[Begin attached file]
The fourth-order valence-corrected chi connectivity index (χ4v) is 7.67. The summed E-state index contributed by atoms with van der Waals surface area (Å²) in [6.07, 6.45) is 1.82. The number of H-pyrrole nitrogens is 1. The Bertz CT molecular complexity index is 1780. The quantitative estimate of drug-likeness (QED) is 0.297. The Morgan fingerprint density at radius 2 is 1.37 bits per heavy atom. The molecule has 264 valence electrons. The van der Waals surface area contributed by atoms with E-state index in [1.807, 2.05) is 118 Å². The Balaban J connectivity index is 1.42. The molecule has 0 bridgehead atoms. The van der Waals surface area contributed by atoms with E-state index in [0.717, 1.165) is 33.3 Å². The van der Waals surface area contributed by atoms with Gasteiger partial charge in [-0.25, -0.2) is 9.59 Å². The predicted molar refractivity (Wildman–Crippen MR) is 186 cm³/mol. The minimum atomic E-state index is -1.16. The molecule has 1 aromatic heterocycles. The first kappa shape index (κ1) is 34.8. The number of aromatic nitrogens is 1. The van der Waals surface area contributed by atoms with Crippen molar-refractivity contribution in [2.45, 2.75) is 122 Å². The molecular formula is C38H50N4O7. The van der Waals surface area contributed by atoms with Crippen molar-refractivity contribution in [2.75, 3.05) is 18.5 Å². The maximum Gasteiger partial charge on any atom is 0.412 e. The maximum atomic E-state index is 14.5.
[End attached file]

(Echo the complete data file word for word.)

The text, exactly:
The fourth-order valence-corrected chi connectivity index (χ4v) is 7.67. The summed E-state index contributed by atoms with van der Waals surface area (Å²) in [6.07, 6.45) is 1.82. The number of H-pyrrole nitrogens is 1. The Bertz CT molecular complexity index is 1780. The quantitative estimate of drug-likeness (QED) is 0.297. The Morgan fingerprint density at radius 2 is 1.37 bits per heavy atom. The molecule has 264 valence electrons. The van der Waals surface area contributed by atoms with E-state index in [1.807, 2.05) is 118 Å². The Balaban J connectivity index is 1.42. The molecule has 0 bridgehead atoms. The van der Waals surface area contributed by atoms with E-state index in [0.717, 1.165) is 33.3 Å². The van der Waals surface area contributed by atoms with Gasteiger partial charge in [-0.25, -0.2) is 9.59 Å². The predicted molar refractivity (Wildman–Crippen MR) is 186 cm³/mol. The minimum atomic E-state index is -1.16. The molecule has 1 aromatic heterocycles. The first kappa shape index (κ1) is 34.8. The number of aromatic nitrogens is 1. The van der Waals surface area contributed by atoms with Crippen molar-refractivity contribution in [2.45, 2.75) is 122 Å². The molecular formula is C38H50N4O7. The van der Waals surface area contributed by atoms with Crippen molar-refractivity contribution in [2.75, 3.05) is 18.5 Å². The maximum Gasteiger partial charge on any atom is 0.412 e. The maximum atomic E-state index is 14.5.